Buy VFV for free with Questrade

How to Buy Vanguard VFV ETF 

There are many ways to buy VFV, but the cheapest way is generally by using a discount broker.

I have been using the discount broker Questrade for all my stock and ETF trading for the past eight years. You can buy all Canadian ETFs like VFV for free on the platform.

Get $50 in free stock trades with this offer when you open an account at Questrade.


VFV ETF is a simple and effective fund from Vanguard that does as advertised: it tracks the S&P 500. It is an effective option for passive investors.

I’m a big fan of VFV, because I feel that American companies are more diverse and international than Canadian ones.

I hope you’ve learned something from this VFV ETF review. Let me know in the comments below if you’ll give it a try!

If you liked this article…

<a href="https://wealthawesome.com/author/christopher-liew/" target="_self">Christopher Liew, CFA</a>

Christopher Liew, CFA

Creator of Wealth Awesome

A Canadian CFA Charterholder with 11 years of finance experience and the creator of Wealthawesome.com. Read about how he quit his 6-figure salary career to travel the world here.

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  1. RG

    Hi Christopher,

    Great article. Concise and to the point!

    Have a question for you, I have around $15k in RRSP to be invested. Was looking at 80/20 ratio for VFV-VGRO. Or maybe XUS-XGRO. Not sure between Vanguard and iShare.

    Additionally, I also want to transfer $10k from TD mutual funds to invest in ETF. Can I just invest in VFV/VGRO to keep it simple. I understand there is foreign withholding tax but read some articles that it does not matter for small investments?

    I also plan to invest around $1k every month in non-reg account. Again will VFV/VGRO type of investment work?

    I plan to just invest for now and maybe withdraw later to buy a house (first time home buyer)

    Please provide your comments and advise. I will surely come back to your site to read on more articles. They look great for a investor like me with limited financial knowledge.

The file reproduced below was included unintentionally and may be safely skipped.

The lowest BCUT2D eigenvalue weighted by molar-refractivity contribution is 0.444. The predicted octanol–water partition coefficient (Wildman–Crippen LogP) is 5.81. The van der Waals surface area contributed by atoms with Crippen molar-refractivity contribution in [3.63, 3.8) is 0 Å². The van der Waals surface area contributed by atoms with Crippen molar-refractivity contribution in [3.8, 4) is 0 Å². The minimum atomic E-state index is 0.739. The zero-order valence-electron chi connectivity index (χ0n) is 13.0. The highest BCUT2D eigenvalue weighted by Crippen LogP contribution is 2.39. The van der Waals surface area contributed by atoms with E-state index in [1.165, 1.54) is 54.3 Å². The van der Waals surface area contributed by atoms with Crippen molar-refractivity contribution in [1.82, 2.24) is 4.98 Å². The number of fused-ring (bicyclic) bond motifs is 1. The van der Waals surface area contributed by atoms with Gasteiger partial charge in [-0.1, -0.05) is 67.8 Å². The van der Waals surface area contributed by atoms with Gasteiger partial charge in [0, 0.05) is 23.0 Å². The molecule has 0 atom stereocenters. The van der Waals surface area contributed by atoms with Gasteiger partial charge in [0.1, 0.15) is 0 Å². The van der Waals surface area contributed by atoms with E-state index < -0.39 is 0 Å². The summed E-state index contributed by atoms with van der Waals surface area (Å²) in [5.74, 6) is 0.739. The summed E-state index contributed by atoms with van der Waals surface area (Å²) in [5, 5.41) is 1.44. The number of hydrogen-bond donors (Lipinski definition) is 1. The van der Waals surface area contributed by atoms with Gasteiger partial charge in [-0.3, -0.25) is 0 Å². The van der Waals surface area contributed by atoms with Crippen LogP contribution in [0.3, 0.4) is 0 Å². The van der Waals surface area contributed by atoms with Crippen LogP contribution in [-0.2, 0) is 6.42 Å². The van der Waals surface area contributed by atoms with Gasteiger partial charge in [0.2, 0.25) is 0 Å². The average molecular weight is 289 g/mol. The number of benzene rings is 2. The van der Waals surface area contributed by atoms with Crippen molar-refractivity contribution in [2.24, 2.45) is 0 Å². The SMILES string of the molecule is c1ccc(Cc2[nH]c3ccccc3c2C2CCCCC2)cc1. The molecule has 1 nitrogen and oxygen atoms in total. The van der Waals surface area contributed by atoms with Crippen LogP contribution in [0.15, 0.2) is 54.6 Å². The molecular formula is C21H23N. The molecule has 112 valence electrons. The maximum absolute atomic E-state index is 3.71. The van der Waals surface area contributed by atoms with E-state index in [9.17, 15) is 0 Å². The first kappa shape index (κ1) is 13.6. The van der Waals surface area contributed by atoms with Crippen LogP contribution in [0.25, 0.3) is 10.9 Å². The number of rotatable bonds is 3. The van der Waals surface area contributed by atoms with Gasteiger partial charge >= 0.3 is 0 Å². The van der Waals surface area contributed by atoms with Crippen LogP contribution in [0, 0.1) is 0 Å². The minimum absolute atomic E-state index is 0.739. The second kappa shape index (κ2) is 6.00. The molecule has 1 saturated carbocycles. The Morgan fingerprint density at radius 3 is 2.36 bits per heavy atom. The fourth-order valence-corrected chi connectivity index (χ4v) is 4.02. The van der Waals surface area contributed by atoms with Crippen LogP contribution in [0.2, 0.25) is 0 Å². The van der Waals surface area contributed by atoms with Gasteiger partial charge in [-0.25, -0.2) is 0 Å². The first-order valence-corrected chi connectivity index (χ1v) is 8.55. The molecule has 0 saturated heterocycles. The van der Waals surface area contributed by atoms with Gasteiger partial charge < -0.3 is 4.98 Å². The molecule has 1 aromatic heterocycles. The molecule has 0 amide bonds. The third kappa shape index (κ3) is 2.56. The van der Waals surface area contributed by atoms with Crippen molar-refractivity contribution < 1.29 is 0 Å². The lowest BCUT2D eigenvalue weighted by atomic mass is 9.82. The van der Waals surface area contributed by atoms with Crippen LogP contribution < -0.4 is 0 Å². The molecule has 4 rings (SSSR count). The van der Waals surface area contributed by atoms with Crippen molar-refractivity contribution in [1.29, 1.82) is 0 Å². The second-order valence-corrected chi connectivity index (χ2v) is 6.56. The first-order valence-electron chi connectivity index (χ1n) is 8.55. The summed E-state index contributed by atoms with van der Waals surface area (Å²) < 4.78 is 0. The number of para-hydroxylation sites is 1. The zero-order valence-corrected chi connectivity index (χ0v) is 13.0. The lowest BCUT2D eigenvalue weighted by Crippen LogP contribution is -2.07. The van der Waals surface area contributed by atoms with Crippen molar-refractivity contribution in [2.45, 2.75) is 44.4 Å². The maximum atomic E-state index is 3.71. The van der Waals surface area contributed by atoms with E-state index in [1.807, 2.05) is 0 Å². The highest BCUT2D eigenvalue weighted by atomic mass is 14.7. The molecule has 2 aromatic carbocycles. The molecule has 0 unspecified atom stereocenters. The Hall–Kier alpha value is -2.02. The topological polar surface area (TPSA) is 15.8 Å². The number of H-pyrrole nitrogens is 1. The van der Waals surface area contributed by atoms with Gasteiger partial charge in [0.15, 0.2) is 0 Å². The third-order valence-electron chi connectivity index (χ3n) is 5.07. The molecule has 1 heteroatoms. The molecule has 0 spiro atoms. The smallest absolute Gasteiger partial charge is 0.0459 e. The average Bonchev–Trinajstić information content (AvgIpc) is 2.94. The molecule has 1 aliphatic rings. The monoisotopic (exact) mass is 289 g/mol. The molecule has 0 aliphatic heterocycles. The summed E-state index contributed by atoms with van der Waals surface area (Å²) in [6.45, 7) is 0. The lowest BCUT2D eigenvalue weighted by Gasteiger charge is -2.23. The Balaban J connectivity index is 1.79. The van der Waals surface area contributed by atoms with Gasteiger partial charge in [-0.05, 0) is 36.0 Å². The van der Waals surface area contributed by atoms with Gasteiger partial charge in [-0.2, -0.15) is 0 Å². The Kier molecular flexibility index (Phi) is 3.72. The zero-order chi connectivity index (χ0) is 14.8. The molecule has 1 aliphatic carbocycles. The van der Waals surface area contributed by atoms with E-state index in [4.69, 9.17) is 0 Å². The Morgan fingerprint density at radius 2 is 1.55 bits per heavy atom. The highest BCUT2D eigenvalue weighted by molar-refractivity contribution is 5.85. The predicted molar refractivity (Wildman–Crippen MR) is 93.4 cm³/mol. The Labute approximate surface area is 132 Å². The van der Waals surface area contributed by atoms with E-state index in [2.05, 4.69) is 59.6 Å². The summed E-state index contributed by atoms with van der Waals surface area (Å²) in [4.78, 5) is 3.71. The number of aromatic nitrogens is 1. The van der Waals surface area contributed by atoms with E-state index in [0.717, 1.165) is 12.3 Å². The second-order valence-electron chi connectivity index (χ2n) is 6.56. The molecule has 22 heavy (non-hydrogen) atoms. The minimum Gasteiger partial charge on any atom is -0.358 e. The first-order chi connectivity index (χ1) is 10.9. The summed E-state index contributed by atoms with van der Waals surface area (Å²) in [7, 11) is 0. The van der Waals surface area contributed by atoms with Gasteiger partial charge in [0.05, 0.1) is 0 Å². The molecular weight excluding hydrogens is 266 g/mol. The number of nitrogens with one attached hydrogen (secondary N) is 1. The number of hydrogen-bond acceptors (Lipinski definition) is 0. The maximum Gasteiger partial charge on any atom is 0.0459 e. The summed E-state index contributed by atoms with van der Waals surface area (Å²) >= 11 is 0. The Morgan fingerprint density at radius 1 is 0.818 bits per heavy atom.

Keep up the great work!


    • Christopher Liew, CFA

      Hi Rahul,

      Thanks for your reply. Have you maxed out your TFSA? I believe that’s an important piece of the puzzle that you haven’t mentioned yet. If you haven’t, make sure to max it out before investing in a non-reg account.

      If you need the money for a house in the near future, I actually wouldn’t put so much into equities, since there is a higher risk of the assets dropping. A High-Interest Savings Account or more of a bond allocation would be wiser.

      Disclaimer: I am not a licensed financial advisor and the previous answer is my opinion only. Please see my disclosure for more details.


  2. Santiago Bohorquez

    Hi Christopher

    Great article! Very clear and very concise as to how VFV is different from VOO.
    I am a Canadian investor looking to invest mainly in US companies.
    I already bought some shares of VOO and I was planning on acquiring VFV in Canadian dollars just for diversification.
    Do you think VOO is still a good investment for Canadians? I bought it because it is one of the most popular S&P 500 ETFs and because my bank does not charge for currency transactions.
    Also, if I maxed out my TFSA balance, is my Investments account a good option to buy and hold ETFs?

    My plan would be to hold it for at least the next 10 years

    Thanks in advance

    • Christopher Liew, CFA

      Hi Santiago,

      Thanks for the comment! May I ask what bank does not charge for currency transactions? It is highly likely that your bank will charge you once sell your VOO and you convert that USD back to CAD, I’m not aware of any bank that doesn’t.

      Sure, your Investments account or RRSP would be a good alternative to your TFSA if you’ve maxed it out. If you have a spouse you can give them money to contribute to their TFSA also.

      Disclaimer: I am not a licensed financial advisor and the previous answer is my opinion only. Please see my disclosure for more details.